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Peru's 'El Chapo,' wanted for 101 killings, deported from Colombia following arrest

Alleged Peruvian drug trafficker Gerson Galvez, right, is escorted by police officers to a waiting Peruvian Air Force plane, in Bogota, Colombia, Sunday, May 1, 2016. Galvez who is one of Peru's most wanted criminals was captured by the Colombian police in Medellín on Saturday and was handed over to the Peruvian authorities. (AP Photo/Fernando Vergara)

Alleged Peruvian drug trafficker Gerson Galvez, right, is escorted by police officers to a waiting Peruvian Air Force plane, in Bogota, Colombia, Sunday, May 1, 2016. Galvez who is one of Peru's most wanted criminals was captured by the Colombian police in Medellín on Saturday and was handed over to the Peruvian authorities. (AP Photo/Fernando Vergara)

Colombian police captured an alleged drug lord who is Peru's most-wanted criminal after he decided to make a trip to an upscale shopping mall. 

Gerson Galvez, or alias "Caracol," was arrested Saturday at a Medellín shopping center and expelled to Peru less than 24 hours later because he lacked migration papers, authorities said.

Peruvian officials said Galvez was first spotted in March in Ecuador and his movements had been tracked since then in Panama and Colombia. The final phase of the joint investigation took place Friday when the head of Colombia's police, Gen. Jorge Nieto, returned from a law enforcement conference in Peru in which he obtained new leads about the 34-year-old's whereabouts.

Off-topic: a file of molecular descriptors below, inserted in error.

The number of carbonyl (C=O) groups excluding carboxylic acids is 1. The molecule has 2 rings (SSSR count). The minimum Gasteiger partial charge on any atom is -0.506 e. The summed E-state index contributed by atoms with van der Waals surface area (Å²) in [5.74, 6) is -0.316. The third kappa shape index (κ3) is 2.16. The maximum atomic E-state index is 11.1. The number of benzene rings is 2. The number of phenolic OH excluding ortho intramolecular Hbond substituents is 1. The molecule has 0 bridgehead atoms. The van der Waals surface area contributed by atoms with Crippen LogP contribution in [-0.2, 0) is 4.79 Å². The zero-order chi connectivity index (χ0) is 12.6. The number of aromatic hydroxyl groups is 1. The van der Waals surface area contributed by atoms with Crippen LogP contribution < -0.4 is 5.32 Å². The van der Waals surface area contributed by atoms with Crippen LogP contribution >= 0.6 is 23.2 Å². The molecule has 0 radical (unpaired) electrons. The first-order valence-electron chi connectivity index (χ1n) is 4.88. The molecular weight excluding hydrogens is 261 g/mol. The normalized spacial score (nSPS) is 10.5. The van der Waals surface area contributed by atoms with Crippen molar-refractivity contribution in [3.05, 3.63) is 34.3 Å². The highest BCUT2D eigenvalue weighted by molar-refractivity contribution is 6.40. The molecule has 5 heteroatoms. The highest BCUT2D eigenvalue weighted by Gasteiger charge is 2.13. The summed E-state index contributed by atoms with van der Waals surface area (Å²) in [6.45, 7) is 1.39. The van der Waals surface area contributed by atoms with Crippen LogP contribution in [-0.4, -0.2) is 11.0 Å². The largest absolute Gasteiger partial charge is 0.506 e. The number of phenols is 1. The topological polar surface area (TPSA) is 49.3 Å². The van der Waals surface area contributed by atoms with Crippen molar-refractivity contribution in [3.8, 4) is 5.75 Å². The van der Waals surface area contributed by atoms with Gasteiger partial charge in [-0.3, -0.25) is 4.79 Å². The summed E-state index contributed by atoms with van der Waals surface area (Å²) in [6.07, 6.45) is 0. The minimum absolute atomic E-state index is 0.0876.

Dubbed by Peruvian media as the new "El Chapo," in reference to Mexican drug lord Joaquín Guzmán, Galvez is wanted in connection with 101 slayings in Peru, where he is also alleged to have managed large shipments of cocaine from the nation's main seaport in Callao.

Galvez is considered highly violent, the reason why the head of Peru's police, Gen. Vicente Romero, came personally to Bogota to oversee his deportation. Peruvian authorities had been offering a $150,000 reward for information leading to his arrest — the largest bounty offered against any Peruvian criminal.

Among his many alleged crimes is the 2015 attempted murder of a rival who was attacked while driving by a curtain of gunfire and two grenades. He is also believed to have threatened prosecutors and used his Barrio Kings gang to extort businesses in Callao.

"I have the right to be presumed innocent," Galvez shouted to journalists as he was handed over to Peruvian authorities in handcuffs and wearing a bulletproof vest.

It was not clear what he was doing in Medellín, but authorities said he might have been trying to meet with partners in the Office of Envigado crime syndicate or to arrange a furtive visit with his Venezuelan girlfriend. Colombian police said he owned a luxury apartment in the city's upscale El Poblado neighborhood.

The U.S. government says Peru is the world's largest producer of cocaine.

Based on reporting by The Associated Press.

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